Lianne Haug is leading the charge to bring the human element back to technology.
As co-founder and CTO of Denver’s
Founded in 2014 by three CU-Boulder alumni including Haug, Pana’s blend of AI and a stellar team have earned them some notable users, including Uber’s Chris Messina and UP Global’s Andrew Hyde.
While Haug is still early in her career, having graduated from CU in 2014, she’s already making waves with Pana and is definitely worth keeping an eye on.
We caught up with Haug to talk tech and what she’s been up to at Pana:
What technologies power your business?
Even though Pana is a technology company, we’re mostly run by people, which is a very intentional decision. AI is a huge buzzword in the startup community right now, but when you’re stranded in the airport due to a blizzard, the last thing that you want to do is talk to a robot. You want to feel taken care of. There’s something comforting about knowing that a team of people are working to get you out of that airport.
What technologies are playing the biggest roles at Pana this year?
In an age where lots of companies are trying to eliminating the need for humans, we are building technology that requires humans. Technology that empowers them to know all the nuances of your travel preferences, for example, that you always prefer to fly at night when you’re flying with your family so your kids can sleep.
What upcoming tech project are you most proud of?
We’re currently launching Pana for Teams which is something I’m extremely proud of. Pana is very relatable to individual consumers, but it also has a huge value add for businesses. Travel is the second biggest expense for most companies and businesses who handle their own travel spend 24 percent more per traveler than companies working with us.
Pana for Teams can save you money by giving you access to high volume discounts as well as creating transparency on travel spending so you can manage your travel budget more effectively. We save employees an average of two hours per trip, and even more if any unexpected emergencies pop up, so that they can focus on what matters.
What are the biggest technology challenges you've faced in the past? How did you overcome them?
The biggest challenge our product team has faced has been more about how to ship amazing product quickly as the team scales than technological challenges.
As we’ve grown as a company, there are now a lot more things at play than there were when it was just my two other co-founders and I. There are more customers accessing our product at higher volumes, database columns have become completely mangled due to quick fixes, there are more people who need to be trained when you launch a new feature, there are more platforms to think about.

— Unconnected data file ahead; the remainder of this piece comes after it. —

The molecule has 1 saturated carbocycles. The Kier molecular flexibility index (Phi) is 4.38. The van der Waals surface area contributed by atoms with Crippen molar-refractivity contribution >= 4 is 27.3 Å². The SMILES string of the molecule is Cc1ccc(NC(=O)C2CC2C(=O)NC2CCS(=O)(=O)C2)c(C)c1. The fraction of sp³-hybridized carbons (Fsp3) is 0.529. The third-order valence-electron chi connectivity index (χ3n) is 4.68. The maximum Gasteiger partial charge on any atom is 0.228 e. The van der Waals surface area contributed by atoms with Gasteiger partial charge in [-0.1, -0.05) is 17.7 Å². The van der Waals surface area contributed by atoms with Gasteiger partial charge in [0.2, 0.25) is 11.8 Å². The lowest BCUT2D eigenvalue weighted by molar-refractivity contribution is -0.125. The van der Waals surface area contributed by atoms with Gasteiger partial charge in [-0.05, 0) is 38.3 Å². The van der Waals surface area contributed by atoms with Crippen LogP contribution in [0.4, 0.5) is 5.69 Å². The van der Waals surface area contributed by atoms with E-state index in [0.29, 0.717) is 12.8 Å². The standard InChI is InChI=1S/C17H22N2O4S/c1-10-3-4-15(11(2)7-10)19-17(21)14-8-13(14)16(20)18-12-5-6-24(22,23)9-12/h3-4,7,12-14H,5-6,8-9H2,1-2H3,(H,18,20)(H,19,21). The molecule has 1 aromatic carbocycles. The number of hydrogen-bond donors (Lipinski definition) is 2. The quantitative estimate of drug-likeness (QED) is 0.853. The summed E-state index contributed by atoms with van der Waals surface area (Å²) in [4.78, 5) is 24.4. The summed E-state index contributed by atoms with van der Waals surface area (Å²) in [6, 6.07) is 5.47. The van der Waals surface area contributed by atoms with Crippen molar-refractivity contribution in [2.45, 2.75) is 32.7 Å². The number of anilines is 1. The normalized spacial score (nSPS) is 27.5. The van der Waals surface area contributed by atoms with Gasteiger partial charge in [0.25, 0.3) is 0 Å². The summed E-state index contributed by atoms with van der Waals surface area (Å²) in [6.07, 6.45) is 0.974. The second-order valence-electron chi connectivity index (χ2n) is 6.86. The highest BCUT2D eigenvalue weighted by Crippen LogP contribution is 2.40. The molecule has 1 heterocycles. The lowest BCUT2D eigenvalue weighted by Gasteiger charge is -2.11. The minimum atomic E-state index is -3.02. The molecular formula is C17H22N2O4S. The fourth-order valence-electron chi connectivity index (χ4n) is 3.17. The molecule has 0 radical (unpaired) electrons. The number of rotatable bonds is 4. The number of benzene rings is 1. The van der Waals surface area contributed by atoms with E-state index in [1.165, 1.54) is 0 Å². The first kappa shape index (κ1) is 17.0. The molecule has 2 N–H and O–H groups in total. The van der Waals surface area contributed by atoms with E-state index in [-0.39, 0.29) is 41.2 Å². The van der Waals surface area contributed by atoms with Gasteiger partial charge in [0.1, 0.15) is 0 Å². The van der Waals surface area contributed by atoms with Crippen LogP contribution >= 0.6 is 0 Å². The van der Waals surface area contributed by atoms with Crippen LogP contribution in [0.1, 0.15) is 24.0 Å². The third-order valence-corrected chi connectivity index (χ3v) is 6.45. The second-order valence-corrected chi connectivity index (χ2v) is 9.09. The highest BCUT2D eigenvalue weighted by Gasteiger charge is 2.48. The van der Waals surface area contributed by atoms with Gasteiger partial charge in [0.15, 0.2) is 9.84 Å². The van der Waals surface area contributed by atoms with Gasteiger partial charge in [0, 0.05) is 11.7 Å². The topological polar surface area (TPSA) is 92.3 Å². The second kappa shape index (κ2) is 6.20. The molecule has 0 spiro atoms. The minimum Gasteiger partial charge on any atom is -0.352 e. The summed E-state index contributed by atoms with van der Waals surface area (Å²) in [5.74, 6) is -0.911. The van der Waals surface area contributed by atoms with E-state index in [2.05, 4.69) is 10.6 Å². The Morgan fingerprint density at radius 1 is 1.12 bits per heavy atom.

Progress can really get weighed down if you let it. We overcame this by getting really good at separating out features into small sets of releasable MVPs and obsessing over launch dates. If you wait for an entire feature to be done and perfect, you could could be working on that feature for months. If you break it down into chunks, you can ship impactful code every day.
What lessons have you learned about working in Colorado that other local entrepreneurs can learn from?
Colorado has a very unique community with its strong “give first” mentality. I was able to overcome a lot of scaling challenges because my mentors and people in my network were willing to help me at the drop of a hat. All I had to do is ask.
What sort of people do you look for when hiring?
We obsessively hire against our five core values: experiment, be curious, give first (shoutout to Techstars!), imagine it better and empathize. These are the things that got us to where we are today and will continue to make us successful.
How would your team describe working with you?
As a leader it’s really important to me that I show up for my team with humility. To me, this means a commitment to taking critical feedback that may not always be easy to hear, and improving. And this goes for everything. My own behavior, process, code, everything. If I’m not actively trying to better my team across the board, I’m failing them.
What trends do you see happening in your industry over the next three years? How is Pana anticipating those trends and working towards them?
Services are starting to pop up that cater to the fact that people are willing to pay for convenience. People are starting to value their time more and more and have a desire to outsource time consuming tasks.
While a huge value prop of Pana is time savings, we also believe that if we are not doing it better than the user could have themselves, we aren’t driving value. For us it’s not just about just showing you some flights, we strive to show you the three absolute best flights for you. That’s the difference between a one time customer and a lifetime customer.
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